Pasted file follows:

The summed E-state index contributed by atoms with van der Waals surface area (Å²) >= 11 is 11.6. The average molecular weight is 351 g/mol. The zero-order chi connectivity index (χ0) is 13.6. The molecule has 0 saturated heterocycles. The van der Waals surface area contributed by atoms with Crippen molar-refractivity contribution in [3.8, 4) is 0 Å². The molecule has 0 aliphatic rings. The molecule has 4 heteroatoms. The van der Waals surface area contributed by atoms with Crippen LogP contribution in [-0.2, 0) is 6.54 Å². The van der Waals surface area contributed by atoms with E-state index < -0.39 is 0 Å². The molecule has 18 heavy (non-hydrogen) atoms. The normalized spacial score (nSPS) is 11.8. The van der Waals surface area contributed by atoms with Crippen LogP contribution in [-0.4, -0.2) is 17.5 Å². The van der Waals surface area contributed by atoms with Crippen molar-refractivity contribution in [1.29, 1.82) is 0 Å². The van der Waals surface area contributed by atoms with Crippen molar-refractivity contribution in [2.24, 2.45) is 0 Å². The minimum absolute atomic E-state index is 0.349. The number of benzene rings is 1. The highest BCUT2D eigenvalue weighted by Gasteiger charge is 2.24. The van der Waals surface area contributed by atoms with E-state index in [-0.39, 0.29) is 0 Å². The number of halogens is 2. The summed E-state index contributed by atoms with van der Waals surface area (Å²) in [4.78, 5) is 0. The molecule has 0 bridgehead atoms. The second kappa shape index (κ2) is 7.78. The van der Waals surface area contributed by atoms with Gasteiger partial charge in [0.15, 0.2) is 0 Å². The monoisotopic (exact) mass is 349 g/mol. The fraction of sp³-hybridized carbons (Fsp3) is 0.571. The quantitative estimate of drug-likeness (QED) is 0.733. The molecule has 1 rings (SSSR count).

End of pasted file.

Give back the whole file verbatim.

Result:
The summed E-state index contributed by atoms with van der Waals surface area (Å²) >= 11 is 11.6. The average molecular weight is 351 g/mol. The zero-order chi connectivity index (χ0) is 13.6. The molecule has 0 saturated heterocycles. The van der Waals surface area contributed by atoms with Crippen molar-refractivity contribution in [3.8, 4) is 0 Å². The molecule has 0 aliphatic rings. The molecule has 4 heteroatoms. The van der Waals surface area contributed by atoms with Crippen LogP contribution in [-0.2, 0) is 6.54 Å². The van der Waals surface area contributed by atoms with E-state index < -0.39 is 0 Å². The molecule has 18 heavy (non-hydrogen) atoms. The normalized spacial score (nSPS) is 11.8. The van der Waals surface area contributed by atoms with Crippen LogP contribution in [-0.4, -0.2) is 17.5 Å². The van der Waals surface area contributed by atoms with Crippen molar-refractivity contribution in [1.29, 1.82) is 0 Å². The van der Waals surface area contributed by atoms with Crippen molar-refractivity contribution in [2.24, 2.45) is 0 Å². The minimum absolute atomic E-state index is 0.349. The number of benzene rings is 1. The highest BCUT2D eigenvalue weighted by Gasteiger charge is 2.24. The van der Waals surface area contributed by atoms with E-state index in [-0.39, 0.29) is 0 Å². The number of halogens is 2. The summed E-state index contributed by atoms with van der Waals surface area (Å²) in [4.78, 5) is 0. The molecule has 0 bridgehead atoms. The second kappa shape index (κ2) is 7.78. The van der Waals surface area contributed by atoms with Gasteiger partial charge in [0.15, 0.2) is 0 Å². The monoisotopic (exact) mass is 349 g/mol. The fraction of sp³-hybridized carbons (Fsp3) is 0.571. The quantitative estimate of drug-likeness (QED) is 0.733. The molecule has 1 rings (SSSR count).